Zip|send, one of the many companies that fell victim to the dot com burst. Even though the company no longer exist, zip|send made its mark on the Internet. Zip|Send created a revolutionary method for users to send tangible gifts using only an online identity as the delivery address. More important this new technology finally allowed the recipient to be in control of the delivery destination and time.
At Zip|Send I was able to get my feet wet in interaction and application design. Through several staff changes and contractors quitting I somehow ended up with the task of designing version 2.0 of the Zip|Send technology. Surprisingly I felt really comfortable in this role., Taking on this challenge I was able to simplify the application for the user and create a easy to follow blue print for the developers, so easy that 2.0 was developed in two weeks compared to a year and a half for the first (limited) 1.0 version. Our shopping cart rivaled the single click purchase from Amazon and had functionality that to this day has not been surpassed or duplicated.
Some of the Zip|Send partners included companies like AOL's AIM, Odigo, all the major electronic greeting sites (their wonderful lawyers asked me not to use their names), all the major dating communities, and a handful of other online portals as well as business software like ACT business solutions.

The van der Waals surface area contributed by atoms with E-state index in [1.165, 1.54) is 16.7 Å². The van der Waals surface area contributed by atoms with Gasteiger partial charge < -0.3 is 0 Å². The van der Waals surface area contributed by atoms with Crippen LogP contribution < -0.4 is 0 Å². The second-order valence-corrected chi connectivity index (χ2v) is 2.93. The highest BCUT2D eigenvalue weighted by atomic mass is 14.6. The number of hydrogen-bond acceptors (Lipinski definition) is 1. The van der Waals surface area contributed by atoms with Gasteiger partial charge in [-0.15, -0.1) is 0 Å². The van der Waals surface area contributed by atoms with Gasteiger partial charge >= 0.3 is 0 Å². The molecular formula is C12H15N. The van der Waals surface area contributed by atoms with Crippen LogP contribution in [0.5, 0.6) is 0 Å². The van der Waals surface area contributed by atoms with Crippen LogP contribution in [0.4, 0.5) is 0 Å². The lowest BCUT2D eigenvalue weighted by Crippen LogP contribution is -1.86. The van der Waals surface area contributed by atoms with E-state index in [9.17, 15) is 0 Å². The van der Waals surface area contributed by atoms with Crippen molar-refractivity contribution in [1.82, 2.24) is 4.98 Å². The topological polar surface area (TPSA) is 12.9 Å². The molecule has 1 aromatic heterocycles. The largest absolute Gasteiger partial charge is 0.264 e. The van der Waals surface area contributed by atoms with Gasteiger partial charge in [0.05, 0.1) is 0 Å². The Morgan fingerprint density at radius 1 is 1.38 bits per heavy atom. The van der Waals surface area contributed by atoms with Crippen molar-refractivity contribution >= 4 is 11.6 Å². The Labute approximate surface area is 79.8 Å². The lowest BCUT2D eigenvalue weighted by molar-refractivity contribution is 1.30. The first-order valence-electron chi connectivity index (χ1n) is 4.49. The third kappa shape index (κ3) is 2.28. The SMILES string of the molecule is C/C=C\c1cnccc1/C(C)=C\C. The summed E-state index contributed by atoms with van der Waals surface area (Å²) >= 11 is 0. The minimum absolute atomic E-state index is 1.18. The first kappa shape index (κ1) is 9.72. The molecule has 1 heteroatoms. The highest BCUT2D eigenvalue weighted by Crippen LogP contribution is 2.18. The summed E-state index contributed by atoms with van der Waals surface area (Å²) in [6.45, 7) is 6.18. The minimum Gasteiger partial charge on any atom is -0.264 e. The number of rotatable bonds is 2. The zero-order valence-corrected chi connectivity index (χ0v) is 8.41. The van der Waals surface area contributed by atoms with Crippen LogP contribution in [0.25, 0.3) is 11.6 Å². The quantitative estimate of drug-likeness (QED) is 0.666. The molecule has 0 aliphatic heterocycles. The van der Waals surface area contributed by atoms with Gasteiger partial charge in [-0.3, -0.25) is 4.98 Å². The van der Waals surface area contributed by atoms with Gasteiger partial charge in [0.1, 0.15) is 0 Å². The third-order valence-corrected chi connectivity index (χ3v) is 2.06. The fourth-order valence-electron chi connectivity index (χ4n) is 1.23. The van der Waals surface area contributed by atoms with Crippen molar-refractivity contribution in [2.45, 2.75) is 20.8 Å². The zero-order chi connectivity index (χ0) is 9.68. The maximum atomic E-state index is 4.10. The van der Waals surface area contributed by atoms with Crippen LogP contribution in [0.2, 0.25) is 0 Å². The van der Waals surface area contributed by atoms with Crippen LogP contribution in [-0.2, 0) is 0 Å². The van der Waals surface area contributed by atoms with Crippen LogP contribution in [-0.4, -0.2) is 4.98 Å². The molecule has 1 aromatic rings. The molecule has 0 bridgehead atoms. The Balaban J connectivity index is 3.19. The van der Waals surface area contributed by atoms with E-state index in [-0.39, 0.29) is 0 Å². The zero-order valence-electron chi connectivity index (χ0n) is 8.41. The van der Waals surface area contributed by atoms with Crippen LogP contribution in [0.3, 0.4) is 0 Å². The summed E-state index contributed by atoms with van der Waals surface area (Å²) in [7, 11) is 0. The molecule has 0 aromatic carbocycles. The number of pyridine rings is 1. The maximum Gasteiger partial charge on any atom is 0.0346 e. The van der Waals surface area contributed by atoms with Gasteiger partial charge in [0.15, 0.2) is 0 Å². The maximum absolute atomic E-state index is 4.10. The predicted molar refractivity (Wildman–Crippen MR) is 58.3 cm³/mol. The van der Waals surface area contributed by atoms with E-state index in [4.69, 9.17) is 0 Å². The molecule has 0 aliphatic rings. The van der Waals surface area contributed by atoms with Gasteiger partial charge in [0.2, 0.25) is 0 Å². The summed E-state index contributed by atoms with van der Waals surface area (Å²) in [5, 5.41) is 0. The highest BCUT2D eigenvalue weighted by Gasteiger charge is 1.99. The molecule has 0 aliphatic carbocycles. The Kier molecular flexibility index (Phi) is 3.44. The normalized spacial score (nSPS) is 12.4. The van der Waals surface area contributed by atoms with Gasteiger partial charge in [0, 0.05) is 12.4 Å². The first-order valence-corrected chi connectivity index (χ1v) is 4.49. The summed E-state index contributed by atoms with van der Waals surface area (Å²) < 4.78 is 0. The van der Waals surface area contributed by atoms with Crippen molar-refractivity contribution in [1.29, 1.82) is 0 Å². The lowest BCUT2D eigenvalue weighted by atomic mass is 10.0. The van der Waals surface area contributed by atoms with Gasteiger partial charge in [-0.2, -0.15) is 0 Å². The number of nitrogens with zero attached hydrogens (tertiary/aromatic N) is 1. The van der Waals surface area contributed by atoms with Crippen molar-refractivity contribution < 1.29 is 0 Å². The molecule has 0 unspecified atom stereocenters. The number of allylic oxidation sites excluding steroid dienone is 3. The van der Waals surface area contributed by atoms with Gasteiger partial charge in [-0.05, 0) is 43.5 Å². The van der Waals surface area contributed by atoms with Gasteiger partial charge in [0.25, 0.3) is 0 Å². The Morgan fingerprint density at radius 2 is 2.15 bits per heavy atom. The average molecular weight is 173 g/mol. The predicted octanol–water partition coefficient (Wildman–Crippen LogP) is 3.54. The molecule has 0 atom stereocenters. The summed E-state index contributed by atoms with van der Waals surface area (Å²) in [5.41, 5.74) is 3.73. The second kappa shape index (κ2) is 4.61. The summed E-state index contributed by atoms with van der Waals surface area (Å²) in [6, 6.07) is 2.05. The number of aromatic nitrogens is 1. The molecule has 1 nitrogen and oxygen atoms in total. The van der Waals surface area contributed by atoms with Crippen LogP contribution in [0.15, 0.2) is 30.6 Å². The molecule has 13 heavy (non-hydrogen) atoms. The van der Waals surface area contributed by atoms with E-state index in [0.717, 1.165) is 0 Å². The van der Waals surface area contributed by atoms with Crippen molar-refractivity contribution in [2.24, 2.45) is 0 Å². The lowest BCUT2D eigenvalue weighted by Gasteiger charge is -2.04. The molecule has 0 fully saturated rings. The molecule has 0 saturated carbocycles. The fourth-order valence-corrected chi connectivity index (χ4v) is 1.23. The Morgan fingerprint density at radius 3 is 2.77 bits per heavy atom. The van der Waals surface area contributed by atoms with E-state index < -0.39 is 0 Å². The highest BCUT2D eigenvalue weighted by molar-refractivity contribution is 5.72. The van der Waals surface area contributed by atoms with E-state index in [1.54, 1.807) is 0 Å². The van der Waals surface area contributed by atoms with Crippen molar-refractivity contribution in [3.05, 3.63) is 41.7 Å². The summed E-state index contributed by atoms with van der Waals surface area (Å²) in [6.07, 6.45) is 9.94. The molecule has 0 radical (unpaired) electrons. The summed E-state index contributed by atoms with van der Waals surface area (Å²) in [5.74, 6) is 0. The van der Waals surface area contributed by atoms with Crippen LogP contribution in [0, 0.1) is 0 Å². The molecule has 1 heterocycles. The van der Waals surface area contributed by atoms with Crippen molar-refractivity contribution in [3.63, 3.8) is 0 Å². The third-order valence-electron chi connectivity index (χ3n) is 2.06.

VROOM - Viral Registration Of Online Members:
This first campaign was relatively successful roughly about 3,000 new customers in a period of about 4 weeks. After this first campaign I took it upon myself to see what I could do to improve on the success of these campaigns. On our second attempt (this time for our client Sharies Berries) I implemented a more visual approach by using html emails, and making the entire process much more transparent and easier. I also suggested to the programmers that we allow a way for the user to accomplish just about everything from the email itself without having to come to our site, (other than to claim their own gift). Can you say success!
Our second attempt was so successful that we started to Brand VROOM as its own entity. Each VROOM produced on average more than 48,000 users in less than a 48 hour time period. We never really were able to see how much more we could get as the ramp up would increase so fast that it literally would bring down all of our servers. 48,000 customers had to be the cut off point.
This was my my first attempt at interaction design. To me it really was as simple as paying attention to how make the experience easier.